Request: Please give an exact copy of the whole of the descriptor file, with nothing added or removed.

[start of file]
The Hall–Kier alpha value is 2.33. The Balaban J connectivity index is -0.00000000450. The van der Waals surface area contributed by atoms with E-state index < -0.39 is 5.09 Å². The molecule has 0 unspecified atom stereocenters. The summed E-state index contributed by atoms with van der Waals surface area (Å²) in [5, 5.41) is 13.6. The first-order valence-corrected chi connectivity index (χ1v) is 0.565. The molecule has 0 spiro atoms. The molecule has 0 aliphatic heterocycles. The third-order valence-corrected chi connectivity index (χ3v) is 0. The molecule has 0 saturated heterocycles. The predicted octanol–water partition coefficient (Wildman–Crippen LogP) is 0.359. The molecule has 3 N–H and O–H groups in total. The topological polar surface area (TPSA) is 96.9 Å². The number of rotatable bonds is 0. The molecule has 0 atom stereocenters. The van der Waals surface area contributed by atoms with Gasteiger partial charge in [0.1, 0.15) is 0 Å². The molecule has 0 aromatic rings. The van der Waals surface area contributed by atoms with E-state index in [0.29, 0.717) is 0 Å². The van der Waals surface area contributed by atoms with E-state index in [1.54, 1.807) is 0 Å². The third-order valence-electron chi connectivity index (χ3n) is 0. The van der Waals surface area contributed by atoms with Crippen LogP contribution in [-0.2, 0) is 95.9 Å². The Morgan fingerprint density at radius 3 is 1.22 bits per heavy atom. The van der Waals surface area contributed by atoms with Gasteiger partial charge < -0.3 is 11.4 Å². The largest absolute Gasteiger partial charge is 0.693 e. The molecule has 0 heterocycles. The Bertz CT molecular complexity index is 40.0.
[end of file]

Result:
The Hall–Kier alpha value is 2.33. The Balaban J connectivity index is -0.00000000450. The van der Waals surface area contributed by atoms with E-state index < -0.39 is 5.09 Å². The molecule has 0 unspecified atom stereocenters. The summed E-state index contributed by atoms with van der Waals surface area (Å²) in [5, 5.41) is 13.6. The first-order valence-corrected chi connectivity index (χ1v) is 0.565. The molecule has 0 spiro atoms. The molecule has 0 aliphatic heterocycles. The third-order valence-corrected chi connectivity index (χ3v) is 0. The molecule has 0 saturated heterocycles. The predicted octanol–water partition coefficient (Wildman–Crippen LogP) is 0.359. The molecule has 3 N–H and O–H groups in total. The topological polar surface area (TPSA) is 96.9 Å². The number of rotatable bonds is 0. The molecule has 0 atom stereocenters. The van der Waals surface area contributed by atoms with Gasteiger partial charge in [0.1, 0.15) is 0 Å². The molecule has 0 aromatic rings. The van der Waals surface area contributed by atoms with E-state index in [0.29, 0.717) is 0 Å². The van der Waals surface area contributed by atoms with E-state index in [1.54, 1.807) is 0 Å². The third-order valence-electron chi connectivity index (χ3n) is 0. The van der Waals surface area contributed by atoms with Crippen LogP contribution in [-0.2, 0) is 95.9 Å². The Morgan fingerprint density at radius 3 is 1.22 bits per heavy atom. The van der Waals surface area contributed by atoms with Gasteiger partial charge < -0.3 is 11.4 Å². The largest absolute Gasteiger partial charge is 0.693 e. The molecule has 0 heterocycles. The Bertz CT molecular complexity index is 40.0.